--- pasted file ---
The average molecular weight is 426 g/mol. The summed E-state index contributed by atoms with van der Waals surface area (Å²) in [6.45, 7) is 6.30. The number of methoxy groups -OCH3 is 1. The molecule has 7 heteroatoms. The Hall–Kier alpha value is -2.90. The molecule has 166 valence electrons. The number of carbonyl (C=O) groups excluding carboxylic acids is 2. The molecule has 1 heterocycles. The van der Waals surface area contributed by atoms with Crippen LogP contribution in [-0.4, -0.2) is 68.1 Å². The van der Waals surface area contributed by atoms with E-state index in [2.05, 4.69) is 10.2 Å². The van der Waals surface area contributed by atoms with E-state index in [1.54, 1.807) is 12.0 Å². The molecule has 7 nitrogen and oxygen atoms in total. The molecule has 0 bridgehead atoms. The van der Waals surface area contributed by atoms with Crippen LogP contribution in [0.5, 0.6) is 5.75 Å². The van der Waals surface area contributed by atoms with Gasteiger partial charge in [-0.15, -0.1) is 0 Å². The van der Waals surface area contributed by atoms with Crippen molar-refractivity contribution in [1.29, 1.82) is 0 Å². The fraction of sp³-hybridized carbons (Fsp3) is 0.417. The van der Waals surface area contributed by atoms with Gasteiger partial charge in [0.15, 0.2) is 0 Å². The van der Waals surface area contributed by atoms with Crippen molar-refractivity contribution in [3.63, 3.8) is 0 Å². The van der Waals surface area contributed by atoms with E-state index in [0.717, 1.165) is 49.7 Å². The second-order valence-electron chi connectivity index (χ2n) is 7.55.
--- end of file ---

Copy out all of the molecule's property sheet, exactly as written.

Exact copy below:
The average molecular weight is 426 g/mol. The summed E-state index contributed by atoms with van der Waals surface area (Å²) in [6.45, 7) is 6.30. The number of methoxy groups -OCH3 is 1. The molecule has 7 heteroatoms. The Hall–Kier alpha value is -2.90. The molecule has 166 valence electrons. The number of carbonyl (C=O) groups excluding carboxylic acids is 2. The molecule has 1 heterocycles. The van der Waals surface area contributed by atoms with Crippen LogP contribution in [-0.4, -0.2) is 68.1 Å². The van der Waals surface area contributed by atoms with E-state index in [2.05, 4.69) is 10.2 Å². The van der Waals surface area contributed by atoms with E-state index in [1.54, 1.807) is 12.0 Å². The molecule has 7 nitrogen and oxygen atoms in total. The molecule has 0 bridgehead atoms. The van der Waals surface area contributed by atoms with Crippen LogP contribution in [0.5, 0.6) is 5.75 Å². The van der Waals surface area contributed by atoms with Gasteiger partial charge in [-0.15, -0.1) is 0 Å². The van der Waals surface area contributed by atoms with Crippen molar-refractivity contribution in [1.29, 1.82) is 0 Å². The fraction of sp³-hybridized carbons (Fsp3) is 0.417. The van der Waals surface area contributed by atoms with Gasteiger partial charge in [0.15, 0.2) is 0 Å². The van der Waals surface area contributed by atoms with Crippen molar-refractivity contribution in [3.63, 3.8) is 0 Å². The van der Waals surface area contributed by atoms with E-state index in [0.717, 1.165) is 49.7 Å². The second-order valence-electron chi connectivity index (χ2n) is 7.55.